Please try the URL privacy information feature enabled by clicking the flashlight icon above. This will reveal two icons after each link the body of the digest. The shield takes you to a breakdown of Terms of Service for the site - however only a small number of sites are covered at the moment. The flashlight take you to an analysis of the various trackers etc. that the linked site delivers. Please let the website maintainer know if you find this useful or not. As a RISKS reader, you will probably not be surprised by what is revealed…
Jai Vijayan, Dark Reading, 8 Mar 2022, via ACM TechNews; 11 Mar 2022
Researchers at Forescout's Vedere Labs cybersecurity intelligence team and CyberMDX cybersecurity service provider discovered seven vulnerabilities, known collectively as “Access:7,” in more than 150 Internet of Things (IoT) devices made by more than 100 companies. Three of the bugs, rated critical, allow attackers to gain full control of devices by remotely executing malicious code. The remainder, rated moderate to high in severity, allow attackers to steal data or execute denial-of-service attacks. The flaws were found in multiple versions of PTC Axeda agent and PTC Desktop Server, which are used in many IoT devices to enable remote access and management. All versions of the Axeda technology below 6.9.3 are affected. PTC has released patches for the vulnerabilities.
Vehicular manslaughter charges filed in Los Angeles earlier this year mark the first felony prosecution in the U.S. of a fatal car crash involving a driver-assist system.
In late 2019, Kevin George Aziz Riad's car sped off a California freeway, ran a red light, and crashed into another car, killing the two people inside. Riad's car, a Tesla Model S, was on autopilot. […]
“Ultimately, these issues depend on how federal regulators like the National Highway Traffic Safety Administration regulate the vehicle. They will have to set a safety performance standard which the manufacturer has to satisfy before it can commercially distribute the product as fully autonomous. The question is where the regulators set that standard at, and I don't think it's easy to get right. At that point there will be a good debate to be had: Did they get it right or not? We're still a few years out. I think we'll all be having these conversations in 2025.”
Blame the regulators for a permissive AV liability standard that enables wide-spread AV deployments? Regulators are subject to industry capture. As are legislators who author the laws that enable regulation. Campaign contributions often speak at a higher volume than non-profit public health and safety interests.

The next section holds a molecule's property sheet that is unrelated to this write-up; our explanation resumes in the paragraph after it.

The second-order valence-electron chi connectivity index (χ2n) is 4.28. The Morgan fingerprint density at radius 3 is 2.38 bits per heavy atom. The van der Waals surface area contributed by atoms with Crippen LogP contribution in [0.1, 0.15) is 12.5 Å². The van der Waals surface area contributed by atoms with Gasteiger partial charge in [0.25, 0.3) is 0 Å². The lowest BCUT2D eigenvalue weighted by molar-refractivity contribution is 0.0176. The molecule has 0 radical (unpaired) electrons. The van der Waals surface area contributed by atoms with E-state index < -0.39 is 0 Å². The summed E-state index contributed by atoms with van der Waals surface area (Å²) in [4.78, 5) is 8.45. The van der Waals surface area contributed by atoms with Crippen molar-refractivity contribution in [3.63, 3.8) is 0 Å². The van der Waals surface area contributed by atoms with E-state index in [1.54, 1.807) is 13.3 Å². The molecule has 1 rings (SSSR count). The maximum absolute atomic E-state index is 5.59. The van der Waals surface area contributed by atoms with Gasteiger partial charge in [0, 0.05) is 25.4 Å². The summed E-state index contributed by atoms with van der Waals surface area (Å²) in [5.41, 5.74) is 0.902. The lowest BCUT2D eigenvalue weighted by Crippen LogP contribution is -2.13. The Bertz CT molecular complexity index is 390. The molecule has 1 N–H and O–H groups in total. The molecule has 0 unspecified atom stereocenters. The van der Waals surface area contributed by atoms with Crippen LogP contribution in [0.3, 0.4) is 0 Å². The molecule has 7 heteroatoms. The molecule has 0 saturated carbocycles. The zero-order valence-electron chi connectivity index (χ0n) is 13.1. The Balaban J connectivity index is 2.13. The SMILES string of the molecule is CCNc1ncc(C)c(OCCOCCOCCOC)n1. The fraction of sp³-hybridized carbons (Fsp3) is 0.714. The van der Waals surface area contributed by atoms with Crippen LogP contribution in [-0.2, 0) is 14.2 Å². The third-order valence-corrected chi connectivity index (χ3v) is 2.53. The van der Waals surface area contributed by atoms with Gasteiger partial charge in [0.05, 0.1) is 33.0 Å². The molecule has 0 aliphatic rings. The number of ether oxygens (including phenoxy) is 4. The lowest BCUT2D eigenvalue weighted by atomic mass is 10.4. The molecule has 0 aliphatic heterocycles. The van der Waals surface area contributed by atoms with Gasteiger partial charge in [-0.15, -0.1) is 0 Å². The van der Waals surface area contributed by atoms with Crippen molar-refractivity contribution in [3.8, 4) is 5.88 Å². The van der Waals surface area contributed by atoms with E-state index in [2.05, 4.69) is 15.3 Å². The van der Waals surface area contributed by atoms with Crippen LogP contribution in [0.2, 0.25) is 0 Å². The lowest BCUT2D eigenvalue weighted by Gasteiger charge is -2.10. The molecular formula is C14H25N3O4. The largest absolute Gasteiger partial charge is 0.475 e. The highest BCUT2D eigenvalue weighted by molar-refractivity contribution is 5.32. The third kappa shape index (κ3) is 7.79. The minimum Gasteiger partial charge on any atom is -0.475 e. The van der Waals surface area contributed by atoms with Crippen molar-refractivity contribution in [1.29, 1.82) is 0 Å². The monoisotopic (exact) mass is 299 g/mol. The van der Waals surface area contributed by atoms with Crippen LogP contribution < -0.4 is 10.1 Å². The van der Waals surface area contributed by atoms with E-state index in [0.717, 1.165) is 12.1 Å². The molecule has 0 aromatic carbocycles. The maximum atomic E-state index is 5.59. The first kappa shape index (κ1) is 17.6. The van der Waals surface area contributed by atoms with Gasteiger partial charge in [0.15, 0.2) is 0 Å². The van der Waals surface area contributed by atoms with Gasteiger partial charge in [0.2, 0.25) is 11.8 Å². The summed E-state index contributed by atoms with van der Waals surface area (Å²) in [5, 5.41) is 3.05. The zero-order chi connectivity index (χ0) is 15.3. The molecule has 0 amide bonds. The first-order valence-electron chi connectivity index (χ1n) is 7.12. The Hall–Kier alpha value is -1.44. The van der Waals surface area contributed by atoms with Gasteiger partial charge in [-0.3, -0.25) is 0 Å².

Recurrent, high-profile product and service outrage incidents across the finance, aerospace, pharmaceutical, chemical, and medical device sectors reveal that regulatory industrial capture, regulatory approval delegation to industry contribute to spectacular brand disasters.
A product usage license, as stated via terms of service, universally assert corporate indemnification: you, the customer, agree to hold the business and its employees faultless for any untoward event (accident, death, errant outcome) in exchange for a right to use the product or service. These ubiquitous terms shield CxO product decisions that can boost profits, though the business governance directive (and ensuing product modification, often using technology-based substitutes) may elevate public health and safety risks.
Federal and state justice officials hesitate to pursue criminal remedies, and frequently defer criminal prosecution in exchange for civil penalties, settlements, and enhanced business monitoring. Indemnification usage restrictions might deter profit pursuit at the expense of public health and safety.
Public suspicion about regulatory oversight and enforcement effectiveness, and generally diminished trust in expertise, swells skepticism. Look no future than the consumer marketplace to reaffirm doubt.
Finland's Transport and Communications Agency, Traficom, has issued a public announcement informing of an unusual spike in GPS interference near the country's eastern border.
The origin of the interference remains unknown, but based on numerous reports submitted to the agency from various sources, it has started during the weekend and is still ongoing.
This has resulted in issuing NOTAMs (notices to airmen) to raise pilot awareness and help them take additional measures to keep flights safe.
[In the U.S., NOTAMs now stands for Notices To Air Missions.]
There are very widespread reports of Honeywell/Resideo Internet thermostats being offline in one or another respect since yesterday evening, continuing to now, including their apps and website being unavailable for long periods. No known time for fixes.